Life In Berlin: Peng! Collective

57 minutes ago

Right in the middle of the bustling heart of Kreuzberg, a group of political stunt activists have set up their office in a loft-like, industrial brick building. They call themselves Peng! Collective, and just as playful as their name sounds, are the actions they take. Jean Peters is one of the founders of the group with the mission to change the art of political protest and civil disobedience.

“One of the main reasons we started is because we were quite frustrated by what the NGO world is offering as tools for campaigning," explains Peters. "There is a lot of good work, but still it’s very lame, [like] if you look at all the tiger baby pictures and little black children with big eyes so that people donate more. 'This cannot be all,' I thought. So, we just decided to do research on that by asking, 'What else can you do that is good for the world and fun in mobilizing for more, so you can say stuff in a more uncompromising way?'"

A photo of a Shell gasoline station in Germany.
Credit PATRIK STOLLARZ / AFP / Getty Images

The multinational oil company Shell experienced firsthand how uncompromising that can get. In 2013, Shell presented an event called “Science Slam” in Berlin – a competition for young scientists to showcase their projects and research on renewable energy.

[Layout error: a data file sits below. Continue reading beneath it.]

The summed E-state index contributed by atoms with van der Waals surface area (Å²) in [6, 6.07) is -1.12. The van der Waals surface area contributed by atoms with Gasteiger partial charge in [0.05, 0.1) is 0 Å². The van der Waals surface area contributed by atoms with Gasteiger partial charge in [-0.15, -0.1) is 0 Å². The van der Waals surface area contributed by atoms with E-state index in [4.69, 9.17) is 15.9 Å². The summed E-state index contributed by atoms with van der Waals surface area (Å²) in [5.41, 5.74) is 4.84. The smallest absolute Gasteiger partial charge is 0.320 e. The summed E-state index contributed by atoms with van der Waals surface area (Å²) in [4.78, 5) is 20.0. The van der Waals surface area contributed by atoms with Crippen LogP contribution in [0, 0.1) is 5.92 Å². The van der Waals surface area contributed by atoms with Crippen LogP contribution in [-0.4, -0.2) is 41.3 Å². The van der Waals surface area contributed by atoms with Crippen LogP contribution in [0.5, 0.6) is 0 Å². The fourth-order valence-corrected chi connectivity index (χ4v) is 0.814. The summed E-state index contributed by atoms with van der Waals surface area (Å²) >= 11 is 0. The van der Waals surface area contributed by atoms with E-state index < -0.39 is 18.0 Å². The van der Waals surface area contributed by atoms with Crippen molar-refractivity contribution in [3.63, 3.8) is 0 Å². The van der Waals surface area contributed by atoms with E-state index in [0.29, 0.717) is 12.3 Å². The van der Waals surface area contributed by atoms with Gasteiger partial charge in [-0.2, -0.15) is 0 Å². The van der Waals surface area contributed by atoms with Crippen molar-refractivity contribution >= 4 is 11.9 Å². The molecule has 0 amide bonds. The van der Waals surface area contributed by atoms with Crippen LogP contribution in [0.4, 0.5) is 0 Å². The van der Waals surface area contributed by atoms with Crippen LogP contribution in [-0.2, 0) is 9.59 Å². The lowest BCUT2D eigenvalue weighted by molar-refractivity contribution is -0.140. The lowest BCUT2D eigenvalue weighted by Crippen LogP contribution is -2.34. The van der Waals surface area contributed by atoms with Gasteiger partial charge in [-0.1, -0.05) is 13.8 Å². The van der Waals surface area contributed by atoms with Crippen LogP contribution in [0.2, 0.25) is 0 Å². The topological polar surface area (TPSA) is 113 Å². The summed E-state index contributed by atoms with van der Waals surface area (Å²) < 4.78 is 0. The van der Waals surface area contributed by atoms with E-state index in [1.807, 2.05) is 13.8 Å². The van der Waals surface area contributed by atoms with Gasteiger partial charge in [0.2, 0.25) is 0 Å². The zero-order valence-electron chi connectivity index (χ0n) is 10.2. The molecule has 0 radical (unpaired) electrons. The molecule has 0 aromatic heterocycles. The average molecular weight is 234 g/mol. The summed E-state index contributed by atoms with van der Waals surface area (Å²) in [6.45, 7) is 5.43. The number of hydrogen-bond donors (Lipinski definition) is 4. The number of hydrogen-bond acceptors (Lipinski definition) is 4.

Jean Peters, together with his partner, came on stage to present a tool that apparently helps cars to reduce their carbon dioxide emission. That itself sounds pretty ambitious, but when the members of the Peng! Collective started their tool, the machine began spilling liquid that appeared to be crude oil, splashing on the activists, jury, and audience. 

The message was clear: Shell’s drilling in the Arctic could result in the next environmental disaster. To stop the spill, Jean Peters simply pulled the plug that kept their invention going and claimed:

"We can pull the plug out here, but not in the Arctic!"

It's popular for protesters to wear costumes, however Jean Peters, one of Peng! Collective's founders, claims alternative options that focus on moments of press attention are much more effective.
Credit Peter Steffen / AFP / Getty Images

The publicity they got for this hoax was huge. The video of the event went viral and enabled a discussion on an issue that is complex and difficult to explain, rarely drawing attention until an oil spill actually happens.

“We give journalists a chance to report on an issue that they couldn’t report on otherwise, because it’s so boring. We do an interesting action, then there are reports on it that they can share, have a laugh, but then start thinking about it," says Peters.

This is a tool that Jean Peters also wants other organizations to work with. Peng! Collective offers consulting to bigger NGOs in order to join forces and create new forms of action and activism.